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ARS Home » Northeast Area » Beltsville, Maryland (BARC) » Beltsville Agricultural Research Center » Environmental Microbial & Food Safety Laboratory » Research » Research Project #440225

Research Project: Evaluation of Genetic and Management Factors to Reduce Foodborne Pathogens and Antimicrobial Resistance in Dairy Cattle

Location: Environmental Microbial & Food Safety Laboratory

Project Number: 8042-32420-008-000-D
Project Type: In-House Appropriated

Start Date: Mar 17, 2021
End Date: Mar 16, 2026

Objective 1: Elucidate the role of accessory genetic elements including siderophores, metabolism genes and transport factors on the persistence of multi-drug resistant bacteria in dairy animals and their environments. Sub-objective 1.A: Compare the growth of MDR and susceptible E. coli and S. enterica strains encoding accessory siderophores and iron transport mechanisms in bovine feces with and without iron supplementation. Sub-objective 1.B: Evaluate the role of dietary iron supplementation in the first two weeks after birth on MDR E. coli abundance in the calf gut. Sub-objective 1.C: Identify the effects of accessory myo-inositol transport and metabolism genes on the growth of MDR E. coli and susceptible E. coli strains. Objective 2: Evaluate the feasibility of commensal bacteria as modulators of pathogenic Salmonella enterica and antibiotic resistant E. coli carriage. Sub-objective 2.A: Examine the ability of commensal bovine gut bacteria and non-pathogenic S. enterica to outcompete pathogenic S. enterica strains in the bovine gut environment. Sub-objective 2.B: Examine the ability of susceptible E. coli strains to outcompete MDR E. coli strains in the gut of newborn calves. Objective 3: Identify the management factors involved in persistence of multi-drug resistant bacteria in milk-fed dairy calves.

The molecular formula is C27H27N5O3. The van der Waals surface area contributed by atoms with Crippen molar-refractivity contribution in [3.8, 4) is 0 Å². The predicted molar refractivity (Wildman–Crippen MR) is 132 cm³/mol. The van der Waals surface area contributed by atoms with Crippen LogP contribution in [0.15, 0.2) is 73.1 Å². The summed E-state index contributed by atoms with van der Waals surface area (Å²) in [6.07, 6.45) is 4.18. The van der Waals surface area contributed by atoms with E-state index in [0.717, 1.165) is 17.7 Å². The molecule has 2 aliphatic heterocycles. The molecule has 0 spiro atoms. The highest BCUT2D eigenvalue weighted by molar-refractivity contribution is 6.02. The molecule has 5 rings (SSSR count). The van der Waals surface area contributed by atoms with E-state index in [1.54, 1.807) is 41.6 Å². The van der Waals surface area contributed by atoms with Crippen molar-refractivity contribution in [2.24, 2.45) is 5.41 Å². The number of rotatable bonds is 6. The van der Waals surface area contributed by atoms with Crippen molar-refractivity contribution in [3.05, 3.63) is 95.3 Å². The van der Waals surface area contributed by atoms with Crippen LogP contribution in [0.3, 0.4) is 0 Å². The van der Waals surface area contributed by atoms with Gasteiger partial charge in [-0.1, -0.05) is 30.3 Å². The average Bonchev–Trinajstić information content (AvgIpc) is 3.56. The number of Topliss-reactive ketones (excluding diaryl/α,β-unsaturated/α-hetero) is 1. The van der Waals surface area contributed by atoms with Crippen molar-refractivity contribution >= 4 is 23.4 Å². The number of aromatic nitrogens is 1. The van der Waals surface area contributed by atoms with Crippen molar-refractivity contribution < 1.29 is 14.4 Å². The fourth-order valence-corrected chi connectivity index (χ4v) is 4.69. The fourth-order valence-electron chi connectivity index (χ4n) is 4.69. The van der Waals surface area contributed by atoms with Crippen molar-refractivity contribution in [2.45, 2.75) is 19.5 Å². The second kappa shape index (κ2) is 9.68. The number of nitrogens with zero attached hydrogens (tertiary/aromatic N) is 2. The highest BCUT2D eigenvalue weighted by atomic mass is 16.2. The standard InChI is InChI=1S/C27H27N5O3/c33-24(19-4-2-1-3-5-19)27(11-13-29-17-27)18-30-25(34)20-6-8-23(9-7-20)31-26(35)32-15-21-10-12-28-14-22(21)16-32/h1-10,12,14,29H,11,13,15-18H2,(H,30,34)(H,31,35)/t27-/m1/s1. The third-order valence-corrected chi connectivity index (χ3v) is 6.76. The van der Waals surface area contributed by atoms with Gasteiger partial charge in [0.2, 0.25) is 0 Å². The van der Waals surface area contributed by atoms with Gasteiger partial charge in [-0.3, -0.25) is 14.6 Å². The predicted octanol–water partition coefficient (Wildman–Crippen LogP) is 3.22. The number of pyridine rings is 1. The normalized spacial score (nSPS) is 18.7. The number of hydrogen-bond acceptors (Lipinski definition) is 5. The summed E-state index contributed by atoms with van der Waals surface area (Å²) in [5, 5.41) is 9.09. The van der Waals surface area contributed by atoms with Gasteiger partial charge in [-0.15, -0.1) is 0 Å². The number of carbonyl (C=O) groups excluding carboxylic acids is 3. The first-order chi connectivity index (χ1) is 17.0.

Dairy animals, including milk-fed veal, and their farm environments are reservoirs for zoonotic pathogens and antimicrobial resistance and the impetus for this project is to develop solutions for reducing the prevalence of resistant and human pathogenic bacteria harbored by these animals. Our previous work identified preweaned calves as an important reservoir for antibiotic resistance; resistant bacteria appear to outcompete sensitive bacteria in the very young calf gut. We identified accessory genetic elements associated with the acquisition, transport, and metabolism of iron and myo-inositol, two essential nutrients for calf development, that may enhance the ability of resistant Enterobacteriaceae to outcompete sensitive strains in the neonatal calf gut. We will investigate the impact of these accessory genes on the ability of resistant strains to outcompete sensitive bacteria in iron-replete growth conditions using in vitro and in vivo approaches, as well as the impact of myo-inositol on resistant strain selection in vitro. We will also explore the ability of bovine commensal bacteria that are hypothesized antagonists of Salmonella to modulate the abundance of pathogenic S. enterica via competitive in vitro growth assays and by evaluating the ability of these commensals to prevent pathogenic S. enterica from attaching to and invading bovine epithelial cells. Similarly, animal studies will be conducted to evaluate the ability of antibiotic-susceptible E. coli to outcompete resistant E. coli in newborn calves with the aim of reducing the carriage of resistance in preweaned calves. Finally, we will conduct on-farm studies to identify management factors that influence the abundance and types of resistance harbored by veal calves. The ultimate goal of the project is to develop novel and practical mitigation approaches that can be employed by the dairy industry.